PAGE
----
Washington state is quickly becoming a major front in the war over workers’ rights. The Freedom Socialist Party, as part of the militant cross-union caucus Organized Workers for Labor Solidarity (OWLS), is stepping up efforts to meet the challenge. OWLS is attracting seasoned unionists and young people new to organized labor through building a fighting response to anti-labor forces.
In January, with Donald Trump installed in the White House, OWLS hit the decks running. During Martin Luther King Jr. Day events in Seattle, OWLS founders Mark Cook and Maxine Reigel presented a workshop on “Fighting for Labor and Civil Rights in the Trump Era.” The room was packed and discussion wide-ranging.
The OWLS meeting the following week drew several new recruits. One was a Latino ironworker who is trying to organize his co-workers at a non-union construction site, where wage theft and unsafe conditions are common. The meeting ended with a motion, passed unanimously, pledging OWLS to mobilize against proposed laws promoting “Right to Work” (for less) in the state legislature.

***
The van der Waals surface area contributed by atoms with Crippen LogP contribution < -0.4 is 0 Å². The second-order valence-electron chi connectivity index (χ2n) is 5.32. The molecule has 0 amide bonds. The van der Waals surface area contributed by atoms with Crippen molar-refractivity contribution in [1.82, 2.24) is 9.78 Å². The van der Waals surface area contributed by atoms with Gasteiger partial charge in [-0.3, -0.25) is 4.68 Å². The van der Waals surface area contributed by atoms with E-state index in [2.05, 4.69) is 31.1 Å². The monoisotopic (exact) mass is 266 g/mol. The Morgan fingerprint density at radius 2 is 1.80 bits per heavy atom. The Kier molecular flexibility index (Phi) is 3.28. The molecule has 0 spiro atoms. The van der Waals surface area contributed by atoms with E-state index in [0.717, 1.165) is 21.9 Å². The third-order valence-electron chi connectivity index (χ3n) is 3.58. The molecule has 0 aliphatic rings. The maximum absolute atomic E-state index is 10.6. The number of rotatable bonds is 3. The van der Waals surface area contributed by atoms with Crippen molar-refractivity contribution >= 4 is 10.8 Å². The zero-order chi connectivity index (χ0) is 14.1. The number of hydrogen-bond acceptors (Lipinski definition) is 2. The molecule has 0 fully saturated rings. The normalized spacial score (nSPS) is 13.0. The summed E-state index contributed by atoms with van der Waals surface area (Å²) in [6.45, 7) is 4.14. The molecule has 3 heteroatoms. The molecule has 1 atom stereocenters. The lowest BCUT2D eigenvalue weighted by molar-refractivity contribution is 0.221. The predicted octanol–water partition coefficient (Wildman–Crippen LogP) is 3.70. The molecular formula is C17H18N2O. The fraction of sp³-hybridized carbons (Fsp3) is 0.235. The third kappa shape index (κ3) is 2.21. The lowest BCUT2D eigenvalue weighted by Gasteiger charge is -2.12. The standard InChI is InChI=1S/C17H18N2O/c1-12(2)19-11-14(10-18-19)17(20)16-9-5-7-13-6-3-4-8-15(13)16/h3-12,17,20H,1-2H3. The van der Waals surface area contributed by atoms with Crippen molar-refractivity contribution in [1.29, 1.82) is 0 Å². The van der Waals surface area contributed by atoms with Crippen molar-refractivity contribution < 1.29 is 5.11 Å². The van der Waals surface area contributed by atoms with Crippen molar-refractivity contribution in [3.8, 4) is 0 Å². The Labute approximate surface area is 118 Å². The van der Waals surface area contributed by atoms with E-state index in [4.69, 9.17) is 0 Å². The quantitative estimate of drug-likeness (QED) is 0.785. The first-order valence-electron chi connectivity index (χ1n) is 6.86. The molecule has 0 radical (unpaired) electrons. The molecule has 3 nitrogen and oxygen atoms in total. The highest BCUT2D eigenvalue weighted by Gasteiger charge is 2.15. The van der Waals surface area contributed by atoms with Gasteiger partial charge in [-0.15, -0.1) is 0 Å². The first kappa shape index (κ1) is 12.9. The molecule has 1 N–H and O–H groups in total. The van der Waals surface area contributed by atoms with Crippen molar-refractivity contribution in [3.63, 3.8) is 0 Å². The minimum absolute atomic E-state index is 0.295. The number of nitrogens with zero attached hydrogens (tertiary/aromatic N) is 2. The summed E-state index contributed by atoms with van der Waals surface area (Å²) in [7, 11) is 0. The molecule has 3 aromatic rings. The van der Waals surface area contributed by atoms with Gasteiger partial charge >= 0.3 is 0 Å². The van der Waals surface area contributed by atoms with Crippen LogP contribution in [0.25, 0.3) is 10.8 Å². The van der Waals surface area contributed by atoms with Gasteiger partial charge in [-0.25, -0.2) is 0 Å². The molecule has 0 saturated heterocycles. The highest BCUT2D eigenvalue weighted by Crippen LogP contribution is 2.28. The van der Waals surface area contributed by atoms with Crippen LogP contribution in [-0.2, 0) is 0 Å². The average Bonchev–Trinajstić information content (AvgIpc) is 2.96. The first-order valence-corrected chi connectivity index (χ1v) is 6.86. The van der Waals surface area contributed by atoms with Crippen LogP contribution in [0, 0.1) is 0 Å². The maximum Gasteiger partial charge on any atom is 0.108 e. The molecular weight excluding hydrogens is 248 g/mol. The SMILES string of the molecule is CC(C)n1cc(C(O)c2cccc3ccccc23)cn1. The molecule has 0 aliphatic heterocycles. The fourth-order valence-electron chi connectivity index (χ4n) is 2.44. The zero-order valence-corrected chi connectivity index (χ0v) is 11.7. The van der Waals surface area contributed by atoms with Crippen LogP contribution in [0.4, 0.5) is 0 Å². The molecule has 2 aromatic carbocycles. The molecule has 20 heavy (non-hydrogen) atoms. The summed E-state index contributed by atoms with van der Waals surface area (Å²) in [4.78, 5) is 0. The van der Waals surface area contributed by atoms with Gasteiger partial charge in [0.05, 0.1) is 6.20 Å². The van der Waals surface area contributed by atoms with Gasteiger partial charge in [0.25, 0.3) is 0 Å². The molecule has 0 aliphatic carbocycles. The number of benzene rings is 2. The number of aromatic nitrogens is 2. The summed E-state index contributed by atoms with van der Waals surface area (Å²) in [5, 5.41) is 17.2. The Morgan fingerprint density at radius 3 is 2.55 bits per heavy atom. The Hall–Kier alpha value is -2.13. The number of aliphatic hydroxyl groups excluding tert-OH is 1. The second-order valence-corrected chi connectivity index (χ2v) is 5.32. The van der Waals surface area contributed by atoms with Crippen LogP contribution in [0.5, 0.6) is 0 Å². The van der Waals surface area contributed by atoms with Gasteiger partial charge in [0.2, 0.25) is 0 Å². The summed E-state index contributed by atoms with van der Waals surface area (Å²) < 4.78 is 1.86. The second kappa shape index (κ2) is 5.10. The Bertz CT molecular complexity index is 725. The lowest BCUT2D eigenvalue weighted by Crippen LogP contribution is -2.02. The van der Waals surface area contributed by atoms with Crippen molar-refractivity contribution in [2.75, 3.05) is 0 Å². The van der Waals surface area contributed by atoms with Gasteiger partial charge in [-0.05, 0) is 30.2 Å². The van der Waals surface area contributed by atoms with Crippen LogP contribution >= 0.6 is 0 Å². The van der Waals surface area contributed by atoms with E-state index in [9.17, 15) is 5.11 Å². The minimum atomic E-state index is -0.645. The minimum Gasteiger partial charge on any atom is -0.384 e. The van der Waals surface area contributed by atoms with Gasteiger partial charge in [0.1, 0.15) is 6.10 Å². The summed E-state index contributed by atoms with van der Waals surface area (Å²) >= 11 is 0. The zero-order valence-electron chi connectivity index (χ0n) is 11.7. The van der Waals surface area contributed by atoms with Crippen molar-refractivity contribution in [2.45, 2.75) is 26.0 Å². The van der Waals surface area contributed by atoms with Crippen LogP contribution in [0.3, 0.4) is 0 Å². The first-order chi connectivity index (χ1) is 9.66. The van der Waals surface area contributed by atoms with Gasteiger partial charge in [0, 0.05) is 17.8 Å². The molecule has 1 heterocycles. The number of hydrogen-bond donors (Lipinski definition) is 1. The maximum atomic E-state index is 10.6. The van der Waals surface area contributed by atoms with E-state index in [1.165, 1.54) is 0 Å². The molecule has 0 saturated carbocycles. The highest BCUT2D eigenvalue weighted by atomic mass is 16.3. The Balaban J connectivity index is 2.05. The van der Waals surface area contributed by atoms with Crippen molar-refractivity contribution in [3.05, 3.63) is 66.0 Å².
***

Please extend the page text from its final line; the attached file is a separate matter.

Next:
Turning on a dime, OWLS did just that, organizing carpools to Olympia to testify against a bill that would enshrine the “open shop.” Such measures have led to a steep decline of working-class power in other states. OWLS has done important work in exposing the racist origin of these laws. An OWLS presentation on the topic was featured in the Freedom Socialist and the online newspaper of the Washington State Labor Council.
Said Patrick Burns, an FSP member and leader in OWLS, “We are on the move!”